Archive for the ‘Classroom technology’ Category
GoSoapBox is used during class to break down participation barriers,
keeping students engaged, and giving teachers insight into student
comprehension that was never before possible. Students and teachers join a GoSoapBox event through their laptops, smartphones, or tablets, and interact during class. GoSoapBox is anonymous among students, so teachers will hear questions and opinions that they never would have otherwise. By breaking down participation barriers, GoSoapBox allows teachers to quickly assess student comprehension, and address common problem areas.
Realmente en mis días de colegio e incluso universitarios, nunca experimenté un proyecto de aula como éste, pero quizás van siendo más comunes en los centros educativos de España gracias a metodologías educativas innovadoras que aprovechan las TIC.
Sin duda, lo realmente interesante de este proyecto va mucho más allá del uso de las TIC. Se transforma el concepto de educación. Se generan oportunidades para desarrollar, lo que considero, las habilidades críticas para tener éxito en cualquier profesión del futuro: comunicación oral y escrita, capacidad de análisis de información, pensamiento crítico, creatividad, trabajo en equipo, resolución de problemas y responsabilidad personal sobre el resultado. Como dije a Madre Montserrat, les estaré esperando cuando acaben para que vengan a trabajar y a colaborar conmigo. Sin duda, con estos inicios también aprenderé mucho de ellos.
At Learn it in 5, you’ll learn what is Web 2.0, and strategies for using Web 2.0 technology in the digital classroom – all in 5 minutes or less.
Learn it in 5 is a powerful library of how-to videos, produced by technology teachers, for the purpose of helping teachers and students create classroom strategies for today’s 21st century’s digital classroom. These step-by-step how-to videos walk teachers through Web 2.0 technology, demonstrating how to use Web 2.0 applications like blogs, social networks, podcasts, interactive videos, wikis, slide sharing and much more.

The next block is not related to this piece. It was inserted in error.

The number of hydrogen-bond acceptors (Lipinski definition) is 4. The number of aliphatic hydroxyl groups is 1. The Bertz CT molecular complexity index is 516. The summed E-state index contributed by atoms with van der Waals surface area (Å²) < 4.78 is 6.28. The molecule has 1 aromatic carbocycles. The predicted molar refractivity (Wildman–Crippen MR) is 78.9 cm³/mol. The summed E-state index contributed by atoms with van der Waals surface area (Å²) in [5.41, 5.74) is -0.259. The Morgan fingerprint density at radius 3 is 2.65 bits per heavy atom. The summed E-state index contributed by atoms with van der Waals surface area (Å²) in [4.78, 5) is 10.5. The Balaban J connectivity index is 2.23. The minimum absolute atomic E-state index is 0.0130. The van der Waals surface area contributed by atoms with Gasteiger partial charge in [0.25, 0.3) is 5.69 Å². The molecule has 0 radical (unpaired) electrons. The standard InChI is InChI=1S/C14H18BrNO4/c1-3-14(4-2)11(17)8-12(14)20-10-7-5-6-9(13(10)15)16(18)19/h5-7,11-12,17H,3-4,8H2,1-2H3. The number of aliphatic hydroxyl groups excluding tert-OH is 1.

The Technology Integration Matrix (TIM) provides a foundation for professional development for technology integration and a common vocabulary for talking about effective uses of technology in teaching and learning. The original 2005-2006 TIM included fifty example video lesson plans. The newly revised TIM was launched in February 2011, and features 100 classroom video example lesson plans, revised and expanded descriptions of student activity, teacher activity, and instructional settings for each TIM cell, focus pages for each characteristic and level, new professional development resources, and indices for grade levels and digital tools. The site includes 25 videos lesson examples in each of four core subject areas – math, science, language arts, and social studies. These lessons were videotaped in classrooms across Florida.
The Technology Integration Matrix (TIM) illustrates how teachers can use technology to enhance learning for K-12 students. The TIM incorporates five interdependent characteristics of meaningful learning environments: active, constructive, goal directed (i.e., reflective), authentic, and collaborative (Jonassen, Howland, Moore, & Marra, 2003). The TIM associates five levels of technology integration (i.e., entry, adoption, adaptation, infusion, and transformation) with each of the five characteristics of meaningful learning environments. Together, the five levels of technology integration and the five characteristics of meaningful learning environments create a matrix of 25 cells.